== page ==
High Court Blocks Subpoena Over Sex Ads

     WASHINGTON (AP) — The Supreme Court temporarily blocked a congressional subpoena that seeks information on how Backpage.com screens for possible sex trafficking in classifieds advertising.
     The order Tuesday from Chief Justice John Roberts came hours after Backpage CEO Carl Ferrer asked the high court to intervene, saying the case threatens the First Amendment rights of online publishers.
     Backpage just received orders from the D.C. Circuit on Friday to respond to the subpoena within 10 days.
     Tuesday’s stay means that Backpage need not comply with the appeals court order until further action from the Supreme Court. Roberts requested a response from the Senate Permanent Subcommittee on Investigations by Friday.
     The Senate panel has tried for nearly a year to make Backpage produce certain documents as part of its investigation into human trafficking over the internet.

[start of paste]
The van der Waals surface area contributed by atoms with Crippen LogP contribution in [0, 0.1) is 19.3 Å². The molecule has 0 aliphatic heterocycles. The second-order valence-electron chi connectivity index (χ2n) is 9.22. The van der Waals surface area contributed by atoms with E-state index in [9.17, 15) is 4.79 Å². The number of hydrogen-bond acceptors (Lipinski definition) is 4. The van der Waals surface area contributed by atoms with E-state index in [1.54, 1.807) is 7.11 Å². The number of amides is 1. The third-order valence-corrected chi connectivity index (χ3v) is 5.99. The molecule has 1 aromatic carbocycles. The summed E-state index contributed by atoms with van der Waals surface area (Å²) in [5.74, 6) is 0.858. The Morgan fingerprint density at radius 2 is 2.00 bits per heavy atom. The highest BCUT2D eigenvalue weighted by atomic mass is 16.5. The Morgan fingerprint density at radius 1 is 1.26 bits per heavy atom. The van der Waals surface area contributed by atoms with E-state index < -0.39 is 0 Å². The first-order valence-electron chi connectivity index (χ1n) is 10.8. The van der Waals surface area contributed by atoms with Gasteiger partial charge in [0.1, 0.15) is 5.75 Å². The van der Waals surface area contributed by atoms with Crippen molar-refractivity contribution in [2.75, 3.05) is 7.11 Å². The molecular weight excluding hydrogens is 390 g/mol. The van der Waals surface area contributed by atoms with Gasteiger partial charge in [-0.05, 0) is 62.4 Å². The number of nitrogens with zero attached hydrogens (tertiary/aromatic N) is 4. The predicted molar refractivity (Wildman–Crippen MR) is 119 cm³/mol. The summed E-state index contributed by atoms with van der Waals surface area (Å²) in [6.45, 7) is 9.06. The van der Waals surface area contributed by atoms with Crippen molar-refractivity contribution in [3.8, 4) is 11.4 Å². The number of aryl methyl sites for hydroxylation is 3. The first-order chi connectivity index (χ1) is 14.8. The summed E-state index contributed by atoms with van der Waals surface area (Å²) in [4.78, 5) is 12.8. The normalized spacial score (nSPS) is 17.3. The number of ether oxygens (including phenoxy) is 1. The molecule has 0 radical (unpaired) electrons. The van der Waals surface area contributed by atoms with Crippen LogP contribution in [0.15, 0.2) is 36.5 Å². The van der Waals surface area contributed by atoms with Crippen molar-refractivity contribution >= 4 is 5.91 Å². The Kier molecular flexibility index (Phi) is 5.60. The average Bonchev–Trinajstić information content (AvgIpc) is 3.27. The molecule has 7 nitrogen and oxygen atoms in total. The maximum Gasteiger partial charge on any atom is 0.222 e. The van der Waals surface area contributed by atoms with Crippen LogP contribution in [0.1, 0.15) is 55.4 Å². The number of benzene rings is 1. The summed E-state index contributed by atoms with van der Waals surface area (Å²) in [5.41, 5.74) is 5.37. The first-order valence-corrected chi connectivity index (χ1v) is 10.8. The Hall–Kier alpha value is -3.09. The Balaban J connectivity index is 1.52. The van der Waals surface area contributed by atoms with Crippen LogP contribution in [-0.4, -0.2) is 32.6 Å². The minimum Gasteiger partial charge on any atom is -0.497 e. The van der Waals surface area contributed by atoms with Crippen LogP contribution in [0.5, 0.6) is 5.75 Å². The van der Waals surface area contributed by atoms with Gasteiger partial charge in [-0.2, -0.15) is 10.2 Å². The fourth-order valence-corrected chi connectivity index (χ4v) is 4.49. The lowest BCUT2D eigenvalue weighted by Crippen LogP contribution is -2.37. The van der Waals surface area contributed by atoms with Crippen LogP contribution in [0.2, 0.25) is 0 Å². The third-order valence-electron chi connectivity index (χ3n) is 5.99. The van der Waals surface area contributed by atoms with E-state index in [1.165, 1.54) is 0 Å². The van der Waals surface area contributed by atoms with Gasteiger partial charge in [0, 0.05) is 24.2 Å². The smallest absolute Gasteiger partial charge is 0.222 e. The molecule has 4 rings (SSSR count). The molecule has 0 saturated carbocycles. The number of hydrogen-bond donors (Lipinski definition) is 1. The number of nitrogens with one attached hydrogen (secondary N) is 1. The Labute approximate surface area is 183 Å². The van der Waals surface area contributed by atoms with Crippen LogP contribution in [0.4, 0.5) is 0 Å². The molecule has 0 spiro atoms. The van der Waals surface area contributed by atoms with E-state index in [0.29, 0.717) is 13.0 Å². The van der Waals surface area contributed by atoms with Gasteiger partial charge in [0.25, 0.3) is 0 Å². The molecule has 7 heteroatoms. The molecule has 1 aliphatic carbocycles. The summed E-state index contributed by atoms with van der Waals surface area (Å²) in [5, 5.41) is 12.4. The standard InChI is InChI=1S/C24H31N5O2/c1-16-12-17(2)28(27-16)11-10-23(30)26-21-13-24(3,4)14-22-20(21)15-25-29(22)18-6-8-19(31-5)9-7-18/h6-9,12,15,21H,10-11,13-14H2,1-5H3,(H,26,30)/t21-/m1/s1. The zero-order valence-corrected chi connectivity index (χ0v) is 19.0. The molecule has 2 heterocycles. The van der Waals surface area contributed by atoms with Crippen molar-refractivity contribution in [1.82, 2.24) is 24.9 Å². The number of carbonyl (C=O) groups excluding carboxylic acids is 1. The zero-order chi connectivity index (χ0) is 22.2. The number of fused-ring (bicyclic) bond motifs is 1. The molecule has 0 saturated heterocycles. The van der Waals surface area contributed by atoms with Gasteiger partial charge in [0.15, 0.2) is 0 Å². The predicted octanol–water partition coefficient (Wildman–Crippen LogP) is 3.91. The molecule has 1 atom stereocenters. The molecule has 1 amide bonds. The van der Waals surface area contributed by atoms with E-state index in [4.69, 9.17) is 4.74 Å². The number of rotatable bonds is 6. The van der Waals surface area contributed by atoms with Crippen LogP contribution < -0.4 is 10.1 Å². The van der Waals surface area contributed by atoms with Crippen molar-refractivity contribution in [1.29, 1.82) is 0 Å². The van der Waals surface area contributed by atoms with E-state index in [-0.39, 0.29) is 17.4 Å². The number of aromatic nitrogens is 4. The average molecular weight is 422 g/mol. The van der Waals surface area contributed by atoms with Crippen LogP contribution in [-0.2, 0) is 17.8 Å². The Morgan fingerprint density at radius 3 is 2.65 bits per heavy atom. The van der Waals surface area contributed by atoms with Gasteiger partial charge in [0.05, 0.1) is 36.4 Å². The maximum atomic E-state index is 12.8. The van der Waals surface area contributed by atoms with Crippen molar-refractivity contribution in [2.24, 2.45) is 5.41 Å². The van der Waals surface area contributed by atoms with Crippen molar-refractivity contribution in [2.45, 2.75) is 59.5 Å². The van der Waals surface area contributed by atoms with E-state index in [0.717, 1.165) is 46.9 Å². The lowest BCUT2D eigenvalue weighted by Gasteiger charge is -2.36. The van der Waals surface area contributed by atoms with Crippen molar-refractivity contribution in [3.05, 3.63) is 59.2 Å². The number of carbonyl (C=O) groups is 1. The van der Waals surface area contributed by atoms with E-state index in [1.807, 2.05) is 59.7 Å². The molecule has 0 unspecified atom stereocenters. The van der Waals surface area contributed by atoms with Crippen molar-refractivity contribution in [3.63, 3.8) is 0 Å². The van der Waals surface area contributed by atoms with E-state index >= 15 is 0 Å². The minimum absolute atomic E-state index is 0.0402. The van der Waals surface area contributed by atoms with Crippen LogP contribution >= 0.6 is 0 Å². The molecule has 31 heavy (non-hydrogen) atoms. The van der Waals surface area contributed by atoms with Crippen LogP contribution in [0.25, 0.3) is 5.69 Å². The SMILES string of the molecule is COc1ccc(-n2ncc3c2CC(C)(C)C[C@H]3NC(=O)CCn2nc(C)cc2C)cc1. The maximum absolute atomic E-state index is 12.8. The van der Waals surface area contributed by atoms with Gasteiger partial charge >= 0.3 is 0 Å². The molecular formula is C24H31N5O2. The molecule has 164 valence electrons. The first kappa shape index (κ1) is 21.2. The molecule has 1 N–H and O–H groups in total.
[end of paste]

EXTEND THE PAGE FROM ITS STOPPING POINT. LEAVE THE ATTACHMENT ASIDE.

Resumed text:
After the website refused to comply, the Senate voted 96-0 in March to hold the website in contempt. The vote allowed the Senate to pursue the documents in federal court, marking the first time in more than two decades that the Senate has enforced a subpoena in court.
     A federal judge sided with the Senate last month, rejecting arguments that the subpoena was unconstitutional, overly broad and burdensome. The U.S. Court of Appeals for the District of Columbia Circuit agreed 2-1 Friday.
     Senate investigators have said that Backpage is a market leader in commercial sex advertising and has been linked to hundreds of reported cases of sex trafficking, including the trafficking of children. Subcommittee Chairman Sen. Rob Portman, R-Ohio, says the documents he is seeking will help lawmakers determine what if any businesses practices and policies the company has to prevent criminal activity.
     While Backpage has produced more than 16,000 pages of documents responding to the subpoena, Ferrer said documents relating to the website’s system for reviewing ads are part of the editorial process protected under the First Amendment.
     “This case presents a question of exceptional nationwide importance involving the protection the First Amendment provides to online publishers of third-party content when they engage in core editorial functions,” Ferrer said in a brief filed to Roberts.
     Roberts handles emergency requests from the appeals court in Washington, D.C.

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